Sunday, March 09, 2008

Not Voting?

There is this whiff of a suggestion circling throughout the blogosphere that evangelicals should stay home this November, refusing to vote for the candidates for President on the basis that none are truly "pro-life" and all lack an acceptable amount of faith in God, in the evangelical mind anyway. I think what I have come across is an aftershock from James Dobson's February declaration that he would not vote in November if McCain was the Republican nominee.

What I find most shocking about the growing popularity of this idea is the direct opposition it presents to the patriotism that evangelicals usually embrace. Countless times I have read articles, books, and editorials from right-wing, evangelical conservatives about the Founding Fathers, the Biblical principles that are at the core of the Constitution and our legal system, and our duty to participate in government. Now that the winds seem to be less favorable to the ideology of evangelicals, they want to take their toys and go home.


We have been told in the past, that we must vote our consciences and that each vote must honor God in its entirety. The equation of our religion with our vote has brought this identity crisis to full bloom. The illusion that candidates exist within the narrow parameters of evangelical opinion has contributed to the dilemma before religious conservatives. We have let candidates speak in our churches. We have passed out voter guides by the Christian Coalition. We have created litmus test after litmus test for candidates. Bit by bit, politics has rooted itself into the evangelical ethos and we have welcomed it, believing that we had some sort of right to a candidate who fit our mold.

The problem is evangelicals have gotten their way and have grown accustomed to it. The thought of dirtying our hands and choosing between candidates without the full approval of evangelical leaders has become too much for our gentle souls to bear. To do so would be to lower ourselves and compromise.

I find this interesting in several respects.

One, isn't not voting and assuring the victory of a more liberal candidate, over and above a less liberal candidate, pretty much the same thing?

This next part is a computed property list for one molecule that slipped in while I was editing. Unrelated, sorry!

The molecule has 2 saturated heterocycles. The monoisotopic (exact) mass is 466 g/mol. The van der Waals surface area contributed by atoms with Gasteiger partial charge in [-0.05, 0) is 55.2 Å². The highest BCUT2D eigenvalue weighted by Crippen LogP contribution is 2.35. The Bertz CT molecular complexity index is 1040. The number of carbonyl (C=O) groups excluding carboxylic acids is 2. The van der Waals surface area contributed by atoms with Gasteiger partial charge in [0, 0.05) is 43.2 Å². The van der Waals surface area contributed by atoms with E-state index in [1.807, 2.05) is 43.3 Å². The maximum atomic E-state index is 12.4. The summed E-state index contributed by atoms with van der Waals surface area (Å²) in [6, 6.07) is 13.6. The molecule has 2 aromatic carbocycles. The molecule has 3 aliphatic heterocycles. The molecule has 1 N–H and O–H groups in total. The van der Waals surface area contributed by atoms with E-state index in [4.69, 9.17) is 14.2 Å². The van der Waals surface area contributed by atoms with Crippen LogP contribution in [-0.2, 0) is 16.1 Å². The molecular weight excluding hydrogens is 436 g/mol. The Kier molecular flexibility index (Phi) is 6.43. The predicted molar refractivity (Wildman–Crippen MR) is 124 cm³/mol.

Two, doesn't not voting smack of a Pilate-ish response? "Oh it's not me's those people out there who want you dead....I'm just a neutral, passive agent." Trying to wash our hands of the whole thing is immature and illogical.

Three, do evangelicals really not understand that a large portion of Americans do not share the same ideological views as they do? The outrage I have come across shows no sense of reality about the vast gulf between what many average Americans believe about politics. There is always a sense of "those liberal conspirators" hanging about, implying that most people don't really back liberal politics but are simply manipulated by the media and Democratic leaders. That happens on both sides, to be sure, but detracts from the millions of people who really believe in certain political issues and vote accordingly. It is no coincidence that our last two elections have been so close.

Four, isn't choosing not to vote because you don't morally approve of the candidates awfully similar to not funding the Iraq war because you don't morally approve of it; something over which evangelicals have cried "Foul!" ?

Five, has evangelical leadership really wanted "godly" candidates(as defined by them), or do they want candidates who also fit their view of non-religious conservative values? I noticed Dobson didn't bother to endorse Huckabee until after Romney dropped out of the race. Pat Robertson endorsed Rudy Giuliani. John Hagee endorsed McCain. obvious "evangelical" candidate, snubbed by evangelical leaders. I guess religious values weren't as important as they seemed. Personally, I don't have a problem with that, but don't cry me a river complaining that evangelicals don't have a candidate they approve of in November.

Citizens who participate in voting only when the wind is blowing in their favor, are not good citizens. True patriotism lies not in using the governmet to achieve our own ends, but revering the laws and processes which make our country what it is even when we are temporarily dissatisfied with its current leadership.

Vote, people.


Rick said...

My only retort would be that I do believe it is appropriate to withhold my vote, even with al you've stated, as a way to show that I hate to vote for the lesser of two evils, which is as far as I can tell still evil. Voting is a privilege and a duty to be sure, but I think it's also a matter of respect and patriotism for a candidate to be inspiring and not just pandering.

terri said... goes without saying that I disagree! :-)

I could understand the reaction if our choices were something out of N. Korea's playbook, but I don't think we're close enough to that extreme to warrant the reaction I have sensed.

I could completely understand not voting ever as a matter of conscience. It's just the voting when we like it, and not voting when we don't that troubles me.

Don't worry, I won't chase you down in November and force you to vote! :-)

Eugene said...

In Canada where politics is less enmeshed in evangelicalism and religion, this issue never really comes up. It's strange to think that my church would ever advise me on how to vote.

That being said, I feel that all politicians are pretty much the same, so I vote so that I retain the right to complain later on, which is our national pastime.


terri said...

So, in Canada, ministers don't try and guilt their congregation into voting a certain way?

Canadians are so cool!

Eugene H said...

At least not in our church. I've never really experienced it at any of the churches I've been to.

I'm not sure we're cool, but there's definitely more of a secular nature to our society, and it seems that church and state stay separate.